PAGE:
Investing in Yourself

Today, I signed myself up for 25K more dollars of debt. This year has brought on many changes, but accumulating bills longer than a CVS receipt is nothing new to me. The difference now is that despite the global pandemic that has trapped us inside, and the compounding debt I am now even further bound to — I somehow feel liberated.

This sense of freedom washed over me at around 2:30 pm, as I silently ate a 4-day old LeVain cookie and contemplated the decision I just made. I just enrolled in a fully immersive User Experience Design course at General Assembly, hence the loan. Initially, the taste of the cookie turned sour in my mouth as I felt the panic turn into condensation, and drip beads of sweat down my palms. I haven’t had much success in my career thus far, so how could I trust that things would work out for me now? I am a college dropout that has had to string together a series of dead-end jobs to survive; the residual effects of no longer being able to afford tuition still follow me. Two more cookies and a few deep breaths later, reason returned to me — like the tingling sensation of a limb that was asleep but you’ve wiggled awake. I realized that this moment, as terrifying as it may be, is the precipice of something great — and all I have to do is jump. More specifically, all I have to do is invest in myself, the same way that I invested $64 in a box of LeVain cookies just a few days ago. Expensive? Yes. Worth it? You’re goddamn right.

To give you a little bit of context about myself, I am someone who has worked incredibly hard in my career for probably the wrong people at the wrong places. I have spent so much time trying to prove my value to bad bosses, only to receive a meaningless and robotic “thanks” at the end of an email. I used to alternate between mentally flagellating myself (let’s be honest, I still do), and feeling resentful towards my employers for not noticing my value and how I was killing myself to please them. But here is where I see the error of my ways, which brings me to the next portion of my very first blog post (ever!). Here are some things I’ve recently learned, which I hope might help all the other worker bees out there in a similar situation:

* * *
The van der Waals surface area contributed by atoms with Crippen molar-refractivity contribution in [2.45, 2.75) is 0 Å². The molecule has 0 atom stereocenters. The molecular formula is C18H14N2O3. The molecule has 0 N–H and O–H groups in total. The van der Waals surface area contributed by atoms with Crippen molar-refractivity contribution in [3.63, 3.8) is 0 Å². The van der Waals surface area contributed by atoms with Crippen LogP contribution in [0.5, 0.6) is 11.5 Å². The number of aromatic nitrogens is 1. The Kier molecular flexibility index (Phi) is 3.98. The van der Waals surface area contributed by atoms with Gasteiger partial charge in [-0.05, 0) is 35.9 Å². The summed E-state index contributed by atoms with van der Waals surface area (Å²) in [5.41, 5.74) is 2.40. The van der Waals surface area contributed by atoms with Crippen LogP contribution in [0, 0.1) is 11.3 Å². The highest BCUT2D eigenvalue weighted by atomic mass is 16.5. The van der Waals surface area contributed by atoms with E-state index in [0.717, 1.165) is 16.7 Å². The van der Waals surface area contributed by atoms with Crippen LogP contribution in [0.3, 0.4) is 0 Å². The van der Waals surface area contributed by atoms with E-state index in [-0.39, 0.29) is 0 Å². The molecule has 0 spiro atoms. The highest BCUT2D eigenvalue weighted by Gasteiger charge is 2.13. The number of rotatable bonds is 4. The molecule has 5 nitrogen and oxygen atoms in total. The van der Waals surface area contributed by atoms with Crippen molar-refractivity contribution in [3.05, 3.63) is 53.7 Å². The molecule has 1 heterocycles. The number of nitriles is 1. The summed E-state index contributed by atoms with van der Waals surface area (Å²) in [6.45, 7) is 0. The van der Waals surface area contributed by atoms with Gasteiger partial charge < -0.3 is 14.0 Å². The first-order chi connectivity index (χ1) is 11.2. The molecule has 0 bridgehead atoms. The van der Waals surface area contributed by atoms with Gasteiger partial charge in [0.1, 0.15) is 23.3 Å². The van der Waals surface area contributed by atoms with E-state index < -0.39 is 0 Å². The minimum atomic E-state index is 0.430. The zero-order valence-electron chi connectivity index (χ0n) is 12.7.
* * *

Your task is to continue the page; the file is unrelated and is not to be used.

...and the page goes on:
Do not place the burden on others to see potential in you that you do not see in yourself.

I very much enjoy watching TV, and Mad Men is one of my favorite shows. I fancy myself a Peggy, though my comparison to her is obviously more aspirational at this point in my life. She starts out as Don’s secretary, but quickly distinguishes herself as a sharp and insightful wordsmith with the chops to become a copywriter, and eventually a copy chief. But let me ask: what would have happened if Don didn’t see the potential in Peggy? Would she have remained a secretary? Or would she have enrolled in school or found some other way to become a copywriter on her own?

Just some food for thought.

It is instilled in most of us early on that the best path to success is to work hard, but more importantly — to keep your head down. And with this mindset, we often become frustrated, sometimes even resentful, with our managers for being oblivious to our value. We feel that they aren’t utilizing our unique and individual skill sets enough for us to feel fulfilled and challenged in our daily responsibilities. I personally have felt stuck in this predicament since I initially joined the workforce. But I have come to the recent realization that I share more of the blame than I previously cared to admit. Why is it someone else’s responsibility to notice what I have to offer, if I’m not sure of that myself? I don’t feel confident in my abilities, so how can I expect someone else to?